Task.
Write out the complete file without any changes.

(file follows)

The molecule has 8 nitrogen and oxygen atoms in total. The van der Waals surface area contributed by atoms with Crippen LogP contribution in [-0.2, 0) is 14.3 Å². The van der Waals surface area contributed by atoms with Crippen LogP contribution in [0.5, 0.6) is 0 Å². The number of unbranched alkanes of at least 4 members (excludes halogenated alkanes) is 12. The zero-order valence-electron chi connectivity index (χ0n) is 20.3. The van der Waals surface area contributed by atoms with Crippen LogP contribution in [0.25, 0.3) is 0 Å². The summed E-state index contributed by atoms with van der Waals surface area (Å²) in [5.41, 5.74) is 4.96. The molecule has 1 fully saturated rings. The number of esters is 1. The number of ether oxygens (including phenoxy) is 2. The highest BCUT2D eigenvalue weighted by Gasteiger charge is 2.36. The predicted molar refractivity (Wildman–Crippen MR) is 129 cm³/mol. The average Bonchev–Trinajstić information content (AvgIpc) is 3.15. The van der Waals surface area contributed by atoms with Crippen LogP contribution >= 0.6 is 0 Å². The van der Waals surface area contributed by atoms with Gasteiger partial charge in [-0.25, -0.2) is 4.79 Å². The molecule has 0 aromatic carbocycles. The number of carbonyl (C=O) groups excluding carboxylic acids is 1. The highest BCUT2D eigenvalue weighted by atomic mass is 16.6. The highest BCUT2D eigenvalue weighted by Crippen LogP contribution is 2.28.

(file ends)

The molecule has 8 nitrogen and oxygen atoms in total. The van der Waals surface area contributed by atoms with Crippen LogP contribution in [-0.2, 0) is 14.3 Å². The van der Waals surface area contributed by atoms with Crippen LogP contribution in [0.5, 0.6) is 0 Å². The number of unbranched alkanes of at least 4 members (excludes halogenated alkanes) is 12. The zero-order valence-electron chi connectivity index (χ0n) is 20.3. The van der Waals surface area contributed by atoms with Crippen LogP contribution in [0.25, 0.3) is 0 Å². The summed E-state index contributed by atoms with van der Waals surface area (Å²) in [5.41, 5.74) is 4.96. The molecule has 1 fully saturated rings. The number of esters is 1. The number of ether oxygens (including phenoxy) is 2. The highest BCUT2D eigenvalue weighted by Gasteiger charge is 2.36. The predicted molar refractivity (Wildman–Crippen MR) is 129 cm³/mol. The average Bonchev–Trinajstić information content (AvgIpc) is 3.15. The van der Waals surface area contributed by atoms with Crippen LogP contribution >= 0.6 is 0 Å². The van der Waals surface area contributed by atoms with Gasteiger partial charge in [-0.25, -0.2) is 4.79 Å². The molecule has 0 aromatic carbocycles. The number of carbonyl (C=O) groups excluding carboxylic acids is 1. The highest BCUT2D eigenvalue weighted by atomic mass is 16.6. The highest BCUT2D eigenvalue weighted by Crippen LogP contribution is 2.28.